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Fats: The Good, the Bad, and the Ugly

Limit your intake of saturated fats and trans fatty acids.

Smoked Salmon Tomato Cups Recipe

Smoked Salmon Tomato Cups, 0g fat

The American Heart Association (AHA) recommends limiting cholesterol-boosters such as saturated fats and trans fatty acids.

Trans fatty acids are found in vegetable oil that has been mixed with hydrogen, or hydrogenated. The process transforms the unsaturated vegetable oil to a more saturated form, such as solid margarine. Look for foods with monounsaturated fats and poly­unsaturated fats.

Monounsaturated fats (for example, olive, canola, and peanut oils) are those that begin to harden when refrigerated. Polyunsaturated fats (for example, safflower, corn, and other oils) always remain completely liquid.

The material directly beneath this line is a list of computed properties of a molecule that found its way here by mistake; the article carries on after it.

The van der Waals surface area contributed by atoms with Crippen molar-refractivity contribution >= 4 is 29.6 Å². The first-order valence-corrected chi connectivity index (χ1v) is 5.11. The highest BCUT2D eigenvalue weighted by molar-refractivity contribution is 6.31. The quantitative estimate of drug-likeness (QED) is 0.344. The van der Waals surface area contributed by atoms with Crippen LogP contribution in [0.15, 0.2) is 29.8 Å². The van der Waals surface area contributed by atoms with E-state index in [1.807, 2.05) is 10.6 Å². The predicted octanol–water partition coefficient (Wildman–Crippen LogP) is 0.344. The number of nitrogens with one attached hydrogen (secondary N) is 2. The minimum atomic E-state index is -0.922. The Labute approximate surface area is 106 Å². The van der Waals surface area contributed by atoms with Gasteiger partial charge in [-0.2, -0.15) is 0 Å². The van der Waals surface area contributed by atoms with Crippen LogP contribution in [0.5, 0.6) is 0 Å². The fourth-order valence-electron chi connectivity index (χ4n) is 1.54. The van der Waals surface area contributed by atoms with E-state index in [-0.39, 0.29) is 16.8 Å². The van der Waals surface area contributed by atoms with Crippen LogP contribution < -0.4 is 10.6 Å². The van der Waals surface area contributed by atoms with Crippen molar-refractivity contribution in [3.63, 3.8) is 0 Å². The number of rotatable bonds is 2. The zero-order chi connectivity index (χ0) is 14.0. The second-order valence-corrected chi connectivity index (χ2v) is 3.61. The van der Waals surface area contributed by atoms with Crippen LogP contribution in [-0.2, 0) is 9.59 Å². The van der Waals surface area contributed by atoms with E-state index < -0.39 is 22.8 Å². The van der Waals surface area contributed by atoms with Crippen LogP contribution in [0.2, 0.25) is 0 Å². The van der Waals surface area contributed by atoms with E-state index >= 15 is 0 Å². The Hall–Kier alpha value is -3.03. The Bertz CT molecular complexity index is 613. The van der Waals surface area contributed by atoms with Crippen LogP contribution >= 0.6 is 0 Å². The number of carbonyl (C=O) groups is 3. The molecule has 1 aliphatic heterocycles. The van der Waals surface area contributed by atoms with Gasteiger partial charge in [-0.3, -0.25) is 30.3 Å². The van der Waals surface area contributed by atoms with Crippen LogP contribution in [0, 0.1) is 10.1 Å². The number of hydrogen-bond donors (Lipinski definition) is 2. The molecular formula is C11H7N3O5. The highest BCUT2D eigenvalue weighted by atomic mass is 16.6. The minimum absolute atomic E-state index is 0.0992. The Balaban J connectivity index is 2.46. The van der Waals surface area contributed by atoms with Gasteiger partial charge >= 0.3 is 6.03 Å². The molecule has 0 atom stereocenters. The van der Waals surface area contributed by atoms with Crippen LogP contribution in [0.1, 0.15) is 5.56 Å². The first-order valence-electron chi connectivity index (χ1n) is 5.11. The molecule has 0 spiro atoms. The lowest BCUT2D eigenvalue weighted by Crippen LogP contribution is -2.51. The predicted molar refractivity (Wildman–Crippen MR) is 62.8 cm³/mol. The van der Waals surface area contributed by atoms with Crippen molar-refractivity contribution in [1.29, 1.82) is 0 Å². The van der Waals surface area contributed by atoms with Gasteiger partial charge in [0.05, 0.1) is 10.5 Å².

Here is more information about each of these types of fats:

Monounsaturated Fats: Vegetable oils such as peanut, olive, and canola; peanuts, pecans, almonds, and avocados.

Polyunsaturated Fats: Vegetable oils such as corn, soybean, sunflower, flaxseed, and safflower; fatty fish including salmon, tuna, mackerel, trout, and sardines; most nuts.

Saturated Fats: Animal products, especially beef, full-fat dairy products, any type of fried meat, and any type of ground meat that may have the skin mixed in to add moistness; tropical oils including palm, palm kernel, and coconut.

Trans Fatty Acids (TFAs): Some margarines; virtually all prepackaged, prepared foods including frozen dinners, breakfast foods, vegetable dishes, and desserts; dry mixes for dressing, rice, macaroni, and hamburger dishes; chips; baked goods including breads, cookies, cakes, and crackers; fried fast foods.


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